Despite what some people think, I am capable of so much more than blogging and writing. I may not be a developer, but it’s actually my combination of skills in both content and technical SEO that makes me so great at what I do (if I do say so myself!).

Content may be king, but if it’s built on a poor technical foundation then it can only go so far. It’s time we recognize the technical skills that women bring to the table so they can be used to their full extent. And it’s definitely time we stop mansplaining basic technical concepts to them because it’s just a waste of everybody’s time. 

Finally, let’s be real. Technical skills = $$$. When technical skills are overlooked in female SEO specialists, that means they make less money and may have fewer opportunities for promotions and future opportunities.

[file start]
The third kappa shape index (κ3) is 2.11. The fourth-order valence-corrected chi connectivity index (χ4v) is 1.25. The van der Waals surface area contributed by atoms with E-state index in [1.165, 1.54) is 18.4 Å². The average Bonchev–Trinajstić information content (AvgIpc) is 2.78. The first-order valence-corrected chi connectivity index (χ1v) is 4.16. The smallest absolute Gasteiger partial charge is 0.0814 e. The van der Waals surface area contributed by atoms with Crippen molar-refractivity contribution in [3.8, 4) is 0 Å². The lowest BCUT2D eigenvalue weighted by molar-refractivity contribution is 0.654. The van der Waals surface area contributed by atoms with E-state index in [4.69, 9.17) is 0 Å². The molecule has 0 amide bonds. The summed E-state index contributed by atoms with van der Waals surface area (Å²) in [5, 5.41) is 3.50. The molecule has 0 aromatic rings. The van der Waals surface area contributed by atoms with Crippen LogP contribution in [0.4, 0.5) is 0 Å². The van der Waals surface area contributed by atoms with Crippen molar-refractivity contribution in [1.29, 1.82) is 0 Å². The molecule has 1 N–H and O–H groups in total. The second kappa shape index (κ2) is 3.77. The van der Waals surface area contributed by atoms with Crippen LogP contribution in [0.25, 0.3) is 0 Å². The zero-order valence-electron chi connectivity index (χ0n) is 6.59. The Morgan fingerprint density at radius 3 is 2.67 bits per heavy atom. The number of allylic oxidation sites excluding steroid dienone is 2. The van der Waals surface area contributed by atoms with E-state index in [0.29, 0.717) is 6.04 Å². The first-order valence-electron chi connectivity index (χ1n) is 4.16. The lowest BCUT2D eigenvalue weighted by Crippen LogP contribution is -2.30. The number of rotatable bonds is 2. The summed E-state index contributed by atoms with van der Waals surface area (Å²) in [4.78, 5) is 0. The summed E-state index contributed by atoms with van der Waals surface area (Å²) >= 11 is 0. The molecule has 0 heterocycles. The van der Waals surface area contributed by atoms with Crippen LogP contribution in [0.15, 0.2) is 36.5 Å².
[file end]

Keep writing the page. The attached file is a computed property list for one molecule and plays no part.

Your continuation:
Lack of Visible Female Role Models

Try a few informational searches related to SEO or look up any content published by Google’s search team and you’ll realize what a male-dominated industry this is. Similar to the visibility of women in other STEM and male-dominated industries, it’s not surprising that SEO isn’t a career many women initially see for themselves because they don’t see themselves reflected in it.

There’s no doubt that there are many incredible female SEO professionals doing phenomenal things at all levels in the industry. I was fortunate enough to be introduced to SEO by an amazing female professor and I’m extremely grateful to have recently joined the Women in Tech SEO community.